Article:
As a frequent critic of the Federal Labor Relations Authority (FLRA), I read their decisions with an eye to predicting the future course they may take on issues. (See, for example, New FLRA Policy Announced: Everything’s Negotiable!)
Since Federal Agency managers, specifically OPM in its alleged leadership role, are too shortsighted to try and coordinate cases taken to FLRA, I hope my offering here at least serves as a cautionary tale for those who are smart enough not to take risky cases forward. By the way, no surprise about OPM as it apparently still believes Federal unions care about merit.
Read some union proposals, Mr. Berry. Of course, OPM is itself now talking about a "modern" definition of merit in which the word doesn’t really mean merit after all, so I guess the unions’ definition is as good as anyone’s.
A couple of weeks ago, I conducted a class on negotiability. To get ready, I looked at dissents of current FLRA Chairman Carol Waller Pope
on negotiability cases of which there are 12 or so. There are many, many more on arbitrator exceptions. Sadly, I didn’t have time to look at those in detail although I think they would also be very revealing about the FLRA under her leadership.
During her time as minority member, Ms. Pope frequently decried the Bush Authority’s departure from Clinton Authority decisions claiming these departures were ill advised violations of precedents of established law.
If you read previous articles, you’ll know I like to ping the Authority for its frequent adventures into interpreting other peoples’ laws and regulations without asking those law enforcers or regulators what interpretation they themselves intended. Ms. Pope is a practitioner of this particular predisposition as you’ll see from her dissents.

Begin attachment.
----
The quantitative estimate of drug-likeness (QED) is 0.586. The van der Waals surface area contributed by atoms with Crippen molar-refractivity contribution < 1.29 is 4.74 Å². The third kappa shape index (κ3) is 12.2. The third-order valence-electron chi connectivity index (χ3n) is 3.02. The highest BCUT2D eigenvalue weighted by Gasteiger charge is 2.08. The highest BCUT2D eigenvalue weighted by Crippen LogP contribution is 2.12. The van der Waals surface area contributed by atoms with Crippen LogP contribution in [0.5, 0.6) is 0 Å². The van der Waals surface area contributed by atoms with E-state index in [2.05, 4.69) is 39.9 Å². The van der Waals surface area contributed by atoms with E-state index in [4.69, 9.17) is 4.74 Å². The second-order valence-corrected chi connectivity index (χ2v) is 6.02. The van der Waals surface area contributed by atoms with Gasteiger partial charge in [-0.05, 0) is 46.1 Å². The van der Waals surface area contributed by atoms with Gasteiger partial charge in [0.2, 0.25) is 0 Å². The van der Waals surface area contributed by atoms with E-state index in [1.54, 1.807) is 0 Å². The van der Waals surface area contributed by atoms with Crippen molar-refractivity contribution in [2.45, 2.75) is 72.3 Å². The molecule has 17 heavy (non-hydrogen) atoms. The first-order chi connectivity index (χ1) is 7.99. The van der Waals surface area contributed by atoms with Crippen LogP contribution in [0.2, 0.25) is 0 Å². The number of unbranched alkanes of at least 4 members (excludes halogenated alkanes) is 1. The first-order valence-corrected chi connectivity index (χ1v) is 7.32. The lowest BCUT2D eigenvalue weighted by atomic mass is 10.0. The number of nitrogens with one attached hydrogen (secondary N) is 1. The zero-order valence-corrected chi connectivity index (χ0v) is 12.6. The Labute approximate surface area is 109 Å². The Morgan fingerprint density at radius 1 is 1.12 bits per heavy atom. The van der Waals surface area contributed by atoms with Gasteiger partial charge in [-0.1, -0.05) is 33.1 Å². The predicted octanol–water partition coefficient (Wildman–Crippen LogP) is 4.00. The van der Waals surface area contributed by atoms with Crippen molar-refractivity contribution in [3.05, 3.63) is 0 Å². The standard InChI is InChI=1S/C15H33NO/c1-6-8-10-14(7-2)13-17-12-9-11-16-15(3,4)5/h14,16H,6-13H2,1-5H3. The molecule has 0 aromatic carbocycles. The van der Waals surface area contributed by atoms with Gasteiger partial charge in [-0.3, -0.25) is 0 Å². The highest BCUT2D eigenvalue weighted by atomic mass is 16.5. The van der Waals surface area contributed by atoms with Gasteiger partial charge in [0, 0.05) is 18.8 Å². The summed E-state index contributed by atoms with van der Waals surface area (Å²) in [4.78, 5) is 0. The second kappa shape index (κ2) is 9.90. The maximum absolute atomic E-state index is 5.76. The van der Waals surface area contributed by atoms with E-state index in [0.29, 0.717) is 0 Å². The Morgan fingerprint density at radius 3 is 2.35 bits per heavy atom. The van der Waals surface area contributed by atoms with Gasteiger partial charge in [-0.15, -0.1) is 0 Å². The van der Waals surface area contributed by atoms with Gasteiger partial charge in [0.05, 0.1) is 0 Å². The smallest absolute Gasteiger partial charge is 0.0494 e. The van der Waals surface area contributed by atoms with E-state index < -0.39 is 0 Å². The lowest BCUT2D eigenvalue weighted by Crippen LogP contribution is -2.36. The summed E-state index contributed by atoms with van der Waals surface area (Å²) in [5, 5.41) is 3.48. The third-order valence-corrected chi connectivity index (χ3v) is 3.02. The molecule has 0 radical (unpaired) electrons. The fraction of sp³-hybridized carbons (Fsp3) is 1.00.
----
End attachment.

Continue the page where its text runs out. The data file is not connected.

The Office of Government Ethics offers the following as a result of FLRA’s foray into interpreting its regs during Ms. Pope’s beloved Clinton Years:
"Agency ethics officials should contact OGE’s Office of General Counsel as soon as possible when any provision in OGE’s executive branchwide ethics regulations in 5 C.F.R. chapter XVI is the subject of a union proposal. In this way, OGE can answer any questions about the provision and thereby assist in assessing any unresolved negotiability issues. In appropriate cases, where the negotiability of a proposal concerning the regulations is before the Federal Labor Relations Authority, OGE may seek to participate as amicus curiae."
As always, the above reflects my thoughts and analysis. If I got either wrong, blame me alone.